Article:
Women in business

There are in the United States 113,000 women-owned firms with $1 million or more in revenue, according to the Center for Women’s Business Research, founded as the National Foundation for Women Business Owners, in Washington D.C.

That’s up from 112,712 the previous year.

These companies employ an average of 1.3 workers per firm. Not only do the businesses benefit, so do the communities in which they operate, through additional jobs and tax income.

In Columbus, a number of organizations support women in business, including the local chapter of the National Association of Women Business Owners. On July 11, NAWBO honored three women for their contributions to the area’s business environment.

Would these women have succeeded without the benefit of this organization and others? Undoubtedly, after hearing each woman’s story, I feel they would have — but on their road to success, they may have faced much greater obstacles.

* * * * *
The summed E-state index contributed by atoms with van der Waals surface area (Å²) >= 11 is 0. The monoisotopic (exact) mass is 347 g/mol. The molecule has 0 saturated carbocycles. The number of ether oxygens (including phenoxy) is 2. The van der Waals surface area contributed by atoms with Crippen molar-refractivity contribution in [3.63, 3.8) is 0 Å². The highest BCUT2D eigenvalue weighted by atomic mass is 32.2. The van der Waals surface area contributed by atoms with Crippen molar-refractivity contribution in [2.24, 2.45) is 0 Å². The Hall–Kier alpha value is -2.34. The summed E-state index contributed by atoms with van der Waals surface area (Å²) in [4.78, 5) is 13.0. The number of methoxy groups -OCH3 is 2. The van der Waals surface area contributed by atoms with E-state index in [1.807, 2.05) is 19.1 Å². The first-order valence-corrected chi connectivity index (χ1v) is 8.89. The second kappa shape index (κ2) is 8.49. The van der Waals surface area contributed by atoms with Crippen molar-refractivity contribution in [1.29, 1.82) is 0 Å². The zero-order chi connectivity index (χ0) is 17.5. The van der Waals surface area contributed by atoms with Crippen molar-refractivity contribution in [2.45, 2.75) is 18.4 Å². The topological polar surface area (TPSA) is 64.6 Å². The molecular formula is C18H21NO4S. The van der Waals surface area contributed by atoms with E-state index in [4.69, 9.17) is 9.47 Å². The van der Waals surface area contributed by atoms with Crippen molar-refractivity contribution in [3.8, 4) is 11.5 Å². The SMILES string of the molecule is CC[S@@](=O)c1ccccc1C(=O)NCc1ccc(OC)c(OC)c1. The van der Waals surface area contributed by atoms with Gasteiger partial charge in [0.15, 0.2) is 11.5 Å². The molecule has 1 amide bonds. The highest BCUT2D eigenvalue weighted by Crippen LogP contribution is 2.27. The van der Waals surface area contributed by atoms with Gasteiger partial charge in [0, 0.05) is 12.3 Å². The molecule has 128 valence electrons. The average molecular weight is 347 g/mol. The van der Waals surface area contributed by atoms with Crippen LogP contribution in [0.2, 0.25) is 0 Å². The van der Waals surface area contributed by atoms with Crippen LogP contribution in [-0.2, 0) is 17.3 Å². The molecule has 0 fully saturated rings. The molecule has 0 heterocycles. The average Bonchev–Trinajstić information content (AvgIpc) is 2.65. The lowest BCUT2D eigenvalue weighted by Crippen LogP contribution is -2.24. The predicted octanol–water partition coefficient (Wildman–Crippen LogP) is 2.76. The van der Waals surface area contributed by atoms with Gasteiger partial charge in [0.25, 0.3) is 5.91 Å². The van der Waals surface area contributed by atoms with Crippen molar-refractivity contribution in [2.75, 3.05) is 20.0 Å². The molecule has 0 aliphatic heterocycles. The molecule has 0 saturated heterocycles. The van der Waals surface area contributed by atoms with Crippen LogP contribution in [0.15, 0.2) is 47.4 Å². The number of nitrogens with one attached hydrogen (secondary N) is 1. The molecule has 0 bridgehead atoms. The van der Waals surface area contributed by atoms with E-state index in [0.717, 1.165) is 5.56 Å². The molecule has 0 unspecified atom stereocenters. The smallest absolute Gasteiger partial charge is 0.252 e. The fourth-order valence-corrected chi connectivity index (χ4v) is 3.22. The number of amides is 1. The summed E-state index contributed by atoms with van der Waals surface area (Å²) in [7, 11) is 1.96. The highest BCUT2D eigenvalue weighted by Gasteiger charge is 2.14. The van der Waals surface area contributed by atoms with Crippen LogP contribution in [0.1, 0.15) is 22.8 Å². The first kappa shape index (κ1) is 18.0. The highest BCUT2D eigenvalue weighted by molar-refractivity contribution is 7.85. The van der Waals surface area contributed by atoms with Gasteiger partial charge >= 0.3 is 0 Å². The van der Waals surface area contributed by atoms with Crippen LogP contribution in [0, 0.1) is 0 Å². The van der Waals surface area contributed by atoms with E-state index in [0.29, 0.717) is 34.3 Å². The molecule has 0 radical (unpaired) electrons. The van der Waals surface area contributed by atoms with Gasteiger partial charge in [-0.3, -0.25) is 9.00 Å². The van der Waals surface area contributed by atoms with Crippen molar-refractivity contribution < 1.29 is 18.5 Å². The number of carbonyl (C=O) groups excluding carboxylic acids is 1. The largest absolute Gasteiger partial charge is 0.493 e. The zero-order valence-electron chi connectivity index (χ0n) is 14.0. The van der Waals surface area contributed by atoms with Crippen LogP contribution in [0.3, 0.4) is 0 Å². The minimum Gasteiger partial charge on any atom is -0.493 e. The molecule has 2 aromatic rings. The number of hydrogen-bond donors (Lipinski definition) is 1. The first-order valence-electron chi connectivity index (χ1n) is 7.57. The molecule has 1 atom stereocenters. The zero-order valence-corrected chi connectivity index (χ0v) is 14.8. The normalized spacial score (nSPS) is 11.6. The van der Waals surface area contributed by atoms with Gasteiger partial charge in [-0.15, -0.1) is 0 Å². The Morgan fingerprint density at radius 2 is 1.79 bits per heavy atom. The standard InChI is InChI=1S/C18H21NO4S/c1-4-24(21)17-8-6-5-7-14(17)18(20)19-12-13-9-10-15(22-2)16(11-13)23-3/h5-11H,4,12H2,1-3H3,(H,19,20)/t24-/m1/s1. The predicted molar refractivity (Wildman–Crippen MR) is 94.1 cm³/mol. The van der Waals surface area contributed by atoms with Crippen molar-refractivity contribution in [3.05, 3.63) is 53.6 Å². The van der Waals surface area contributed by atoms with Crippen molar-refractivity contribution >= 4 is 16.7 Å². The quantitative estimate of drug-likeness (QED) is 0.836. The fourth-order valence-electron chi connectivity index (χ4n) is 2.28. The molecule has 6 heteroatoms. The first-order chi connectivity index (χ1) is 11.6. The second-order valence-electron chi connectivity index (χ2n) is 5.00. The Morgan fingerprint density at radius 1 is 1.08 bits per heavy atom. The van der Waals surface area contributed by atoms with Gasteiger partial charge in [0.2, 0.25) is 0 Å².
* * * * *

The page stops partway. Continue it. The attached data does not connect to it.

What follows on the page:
NAWBO and similar organizations serve many roles. Not only can women network with other business owners to help them through the business and family issues associated with proprietorship, but they can form new partnerships, gain valuable insights into what can work for them and serve as role models for our children as they enter the business world.

SBN has been a proud sponsor of the NAWBO Visionary Award event for the past five years. This year our coverage, beginning on page 25, includes photos and biographies of each winner.

While it might seem that the number of associations and professional organizations is growing to epidemic proportions, NAWBO and others that help support women in business provide a valuable service to us all.